Journal of Clinical Microbiology 05/2007; 45(4):1336-8. · 4.07 Impact Factor
[Show abstract][Hide abstract] ABSTRACT: Gram-positive anaerobic cocci (GPAC) are a heterogeneous group of organisms that are isolated from clinical specimens more often than any group of anaerobic bacteria except Bacteroides species, yet many strains are still difficult or impossible to identify in the diagnostic laboratory. In this study, a total of 124 strains, including 13 reference strains of GPAC species and 111 isolates that had been recovered from clinical specimens previously and identified by 16S rRNA gene sequencing, were subjected to biochemical characterization. Based on the results, a short biochemical scheme that involves the minimum essential biochemical tests for accurate identification of clinically important GPAC was developed.
Journal of Clinical Microbiology 03/2007; 45(2):512-6. · 4.07 Impact Factor
[Show abstract][Hide abstract] ABSTRACT: Two groups of previously unknown Gram-negative, strictly anaerobic, pigment-producing, rod-shaped bacteria, which phenotypically and phylogenetically displayed a close association with the recently described species Alistipes finegoldii, were characterized using phenotypic and molecular taxonomic methods. A 16S rRNA gene sequence divergence of approximately 3 % between the two unknown bacteria and A. finegoldii, as well as distinguishable biochemical characteristics, demonstrates that these organisms are genotypically and phenotypically distinct and that each group represents a previously unknown subline within the genus Alistipes. Chromosomal DNA-DNA reassociation studies further confirmed the separateness of the unidentified bacteria and A. finegoldii. On the basis of the phenotypic and phylogenetic findings, two novel species, Alistipes onderdonkii sp. nov. and Alistipes shahii sp. nov., are proposed. The type strains of A. onderdonkii and A. shahii are WAL 8169(T) (=CCUG 48946(T)=ATCC BAA-1178(T)) and WAL 8301(T) (=CCUG 48947(T)=ATCC BAA-1179(T)), respectively; their DNA G+C contents are 58 and 56 mol%, respectively.
International journal of systematic and evolutionary microbiology 09/2006; 56(Pt 8):1985-90. · 2.11 Impact Factor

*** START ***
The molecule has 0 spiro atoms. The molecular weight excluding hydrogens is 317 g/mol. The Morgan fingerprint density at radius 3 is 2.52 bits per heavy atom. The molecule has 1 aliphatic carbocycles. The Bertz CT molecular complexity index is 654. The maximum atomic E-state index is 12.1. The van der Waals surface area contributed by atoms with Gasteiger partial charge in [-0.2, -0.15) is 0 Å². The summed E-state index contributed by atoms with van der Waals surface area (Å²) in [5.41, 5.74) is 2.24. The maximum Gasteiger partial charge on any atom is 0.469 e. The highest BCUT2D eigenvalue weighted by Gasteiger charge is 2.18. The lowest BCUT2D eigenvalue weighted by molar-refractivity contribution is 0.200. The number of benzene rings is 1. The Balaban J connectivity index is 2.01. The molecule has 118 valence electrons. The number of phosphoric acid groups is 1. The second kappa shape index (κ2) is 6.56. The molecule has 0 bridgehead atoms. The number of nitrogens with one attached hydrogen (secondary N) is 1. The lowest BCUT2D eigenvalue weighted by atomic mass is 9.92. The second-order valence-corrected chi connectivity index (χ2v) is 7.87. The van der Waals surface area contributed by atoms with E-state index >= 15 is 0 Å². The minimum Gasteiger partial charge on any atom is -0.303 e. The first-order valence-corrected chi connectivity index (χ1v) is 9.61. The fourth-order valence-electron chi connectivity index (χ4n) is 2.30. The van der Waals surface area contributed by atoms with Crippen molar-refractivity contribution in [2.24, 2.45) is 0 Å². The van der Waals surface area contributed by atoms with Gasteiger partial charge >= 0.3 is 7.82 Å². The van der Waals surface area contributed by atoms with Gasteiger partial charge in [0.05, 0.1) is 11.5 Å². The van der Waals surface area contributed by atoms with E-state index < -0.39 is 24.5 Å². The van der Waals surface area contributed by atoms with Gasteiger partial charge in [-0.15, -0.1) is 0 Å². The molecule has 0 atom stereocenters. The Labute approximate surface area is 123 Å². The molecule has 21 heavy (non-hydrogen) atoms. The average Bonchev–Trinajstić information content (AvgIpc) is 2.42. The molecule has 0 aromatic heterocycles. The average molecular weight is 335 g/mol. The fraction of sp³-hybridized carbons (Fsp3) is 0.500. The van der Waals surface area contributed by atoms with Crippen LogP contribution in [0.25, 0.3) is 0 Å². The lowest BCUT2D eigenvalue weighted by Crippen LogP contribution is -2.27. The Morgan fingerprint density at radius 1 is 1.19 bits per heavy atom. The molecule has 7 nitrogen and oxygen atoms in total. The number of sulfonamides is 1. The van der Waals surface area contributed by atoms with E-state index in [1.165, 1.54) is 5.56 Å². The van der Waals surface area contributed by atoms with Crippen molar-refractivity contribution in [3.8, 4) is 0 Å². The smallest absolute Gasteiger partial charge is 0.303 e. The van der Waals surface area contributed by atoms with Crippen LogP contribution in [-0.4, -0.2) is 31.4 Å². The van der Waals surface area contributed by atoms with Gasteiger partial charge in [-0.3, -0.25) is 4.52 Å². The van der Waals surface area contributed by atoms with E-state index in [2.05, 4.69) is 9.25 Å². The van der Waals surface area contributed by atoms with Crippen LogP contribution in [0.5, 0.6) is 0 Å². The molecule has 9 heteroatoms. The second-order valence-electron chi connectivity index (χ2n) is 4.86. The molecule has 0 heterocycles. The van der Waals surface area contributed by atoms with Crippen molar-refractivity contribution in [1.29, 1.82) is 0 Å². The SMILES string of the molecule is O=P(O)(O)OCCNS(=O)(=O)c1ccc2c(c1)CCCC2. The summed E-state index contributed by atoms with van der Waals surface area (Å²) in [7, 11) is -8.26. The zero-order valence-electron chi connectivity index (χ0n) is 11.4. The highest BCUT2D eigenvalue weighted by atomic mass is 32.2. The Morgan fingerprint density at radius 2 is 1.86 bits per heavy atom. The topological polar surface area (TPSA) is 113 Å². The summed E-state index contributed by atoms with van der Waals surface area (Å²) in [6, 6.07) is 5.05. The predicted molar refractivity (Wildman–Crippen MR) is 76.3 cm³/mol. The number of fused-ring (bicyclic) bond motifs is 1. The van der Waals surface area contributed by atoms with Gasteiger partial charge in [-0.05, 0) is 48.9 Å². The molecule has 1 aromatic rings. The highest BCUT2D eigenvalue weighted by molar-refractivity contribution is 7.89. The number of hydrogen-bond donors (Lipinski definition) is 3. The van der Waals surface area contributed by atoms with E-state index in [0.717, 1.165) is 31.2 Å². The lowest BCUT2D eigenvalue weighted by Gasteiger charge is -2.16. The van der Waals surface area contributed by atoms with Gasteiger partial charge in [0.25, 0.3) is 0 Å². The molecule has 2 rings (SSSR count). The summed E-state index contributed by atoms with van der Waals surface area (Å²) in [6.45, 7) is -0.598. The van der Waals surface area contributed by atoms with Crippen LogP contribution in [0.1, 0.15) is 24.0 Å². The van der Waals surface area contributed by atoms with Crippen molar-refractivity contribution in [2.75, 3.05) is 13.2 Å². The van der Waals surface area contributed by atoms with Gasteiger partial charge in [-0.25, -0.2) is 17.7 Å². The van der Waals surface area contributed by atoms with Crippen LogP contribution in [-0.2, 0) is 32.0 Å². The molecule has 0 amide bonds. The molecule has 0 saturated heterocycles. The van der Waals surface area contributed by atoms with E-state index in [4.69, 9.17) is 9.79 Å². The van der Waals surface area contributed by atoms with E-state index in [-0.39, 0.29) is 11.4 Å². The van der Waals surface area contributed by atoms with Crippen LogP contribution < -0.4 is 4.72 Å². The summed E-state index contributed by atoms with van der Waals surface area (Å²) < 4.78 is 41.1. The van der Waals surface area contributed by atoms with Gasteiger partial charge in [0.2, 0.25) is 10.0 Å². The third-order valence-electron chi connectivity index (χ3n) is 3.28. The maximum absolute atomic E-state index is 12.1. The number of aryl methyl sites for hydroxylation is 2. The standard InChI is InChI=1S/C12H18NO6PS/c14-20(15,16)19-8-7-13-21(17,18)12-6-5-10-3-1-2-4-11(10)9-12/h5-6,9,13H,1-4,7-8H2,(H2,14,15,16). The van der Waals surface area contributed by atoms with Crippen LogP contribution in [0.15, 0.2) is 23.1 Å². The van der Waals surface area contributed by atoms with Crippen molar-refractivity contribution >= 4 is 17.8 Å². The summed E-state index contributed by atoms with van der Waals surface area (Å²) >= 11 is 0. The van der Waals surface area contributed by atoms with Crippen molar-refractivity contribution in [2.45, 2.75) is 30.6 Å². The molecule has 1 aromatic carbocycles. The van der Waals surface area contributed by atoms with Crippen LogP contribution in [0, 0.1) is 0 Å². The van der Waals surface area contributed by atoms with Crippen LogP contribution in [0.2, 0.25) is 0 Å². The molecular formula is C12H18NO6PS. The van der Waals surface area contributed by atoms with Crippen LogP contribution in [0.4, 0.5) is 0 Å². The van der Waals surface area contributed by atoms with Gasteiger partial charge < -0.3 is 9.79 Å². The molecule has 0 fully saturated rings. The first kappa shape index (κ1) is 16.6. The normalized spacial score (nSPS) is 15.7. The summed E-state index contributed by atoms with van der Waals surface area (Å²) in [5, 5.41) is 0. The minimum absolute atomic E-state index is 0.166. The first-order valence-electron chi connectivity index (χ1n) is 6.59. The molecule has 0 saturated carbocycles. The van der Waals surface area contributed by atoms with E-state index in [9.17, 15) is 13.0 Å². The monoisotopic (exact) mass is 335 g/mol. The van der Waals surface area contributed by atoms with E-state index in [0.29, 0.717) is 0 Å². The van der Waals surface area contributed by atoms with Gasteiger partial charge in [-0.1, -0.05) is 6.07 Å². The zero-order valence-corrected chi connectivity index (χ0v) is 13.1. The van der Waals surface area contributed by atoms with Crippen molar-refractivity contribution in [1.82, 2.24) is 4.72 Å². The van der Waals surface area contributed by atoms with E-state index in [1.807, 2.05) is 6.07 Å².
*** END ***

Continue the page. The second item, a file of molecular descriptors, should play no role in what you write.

[Show abstract][Hide abstract] ABSTRACT: Porphyromonas levii is an anaerobic, pigmented gram-negative bacillus originally isolated from bovine rumen. We describe 58 human clinical strains of P. levii-like organisms, isolated from various human clinical specimens that are phenotypically similar to the type strain of P. levii, a rumen isolate (ATCC 29147). Our biochemical, comparative 16S rRNA sequence analyses, and DNAlpha-DNA relatedness studies indicate that the human P. levii-like organisms are similar to each other but genetically different from the P. levii type strain isolated from bovine rumen. We therefore propose the name Porphyromonas somerae to encompass the human P. levii-like organisms. P. somerae was predominantly isolated from patients with chronic skin and soft tissue or bone infections, especially in the lower extremities.
Journal of Clinical Microbiology 10/2005; 43(9):4455-9. · 4.07 Impact Factor
[Show abstract][Hide abstract] ABSTRACT: Phenotypic and phylogenetic studies were performed on an unknown gram-negative, strictly anaerobic, rod-shaped bacterium isolated from human clinical specimens. This organism was indole negative, resistant to 20% bile, produced acetic and a lesser amount of succinic acids as the major end products of glucose metabolism, and possessed a G+C content of approximately 43 mol%. Comparative 16S rRNA gene sequencing demonstrated that the unidentified bacterium was a member of the Cytophaga-Flavobacter-Bacteroides phylum of gram-negative bacteria and formed a close association (with an average sequence similarity of 93.6%) with the second subcluster of the Porphyromonas cluster in the Bacteroides subgroup. Phylogenetically and phenotypically it resembled Bacteroides merdae; however, a 16S rRNA gene sequence divergence of approximately 5.5% between the unknown bacterium and B. merdae, as well as distinguishable biochemical characteristics, demonstrate that the unknown bacterium is genotypically and phenotypically distinct and represents a previously unknown subline within the Porphyromonas phylogenetic cluster. Furthermore, a DNA-DNA reassociation value of 17.8% between isolates WAL 12034(T) (the type strain of this novel taxon) and ATCC 43184(T) (B. merdae type strain) also documented the separateness of the unknown species and B. merdae. Based on the phenotypic and phylogenetic findings, a new species, "Bacteroides goldsteinii sp. nov," is proposed. The G+C content of the DNA is 43 mol% for Bacteroides. The type strain of "B. goldsteinii" is WAL 12034(T) (= CCUG 48944(T) = ATCC BAA-1180(T)).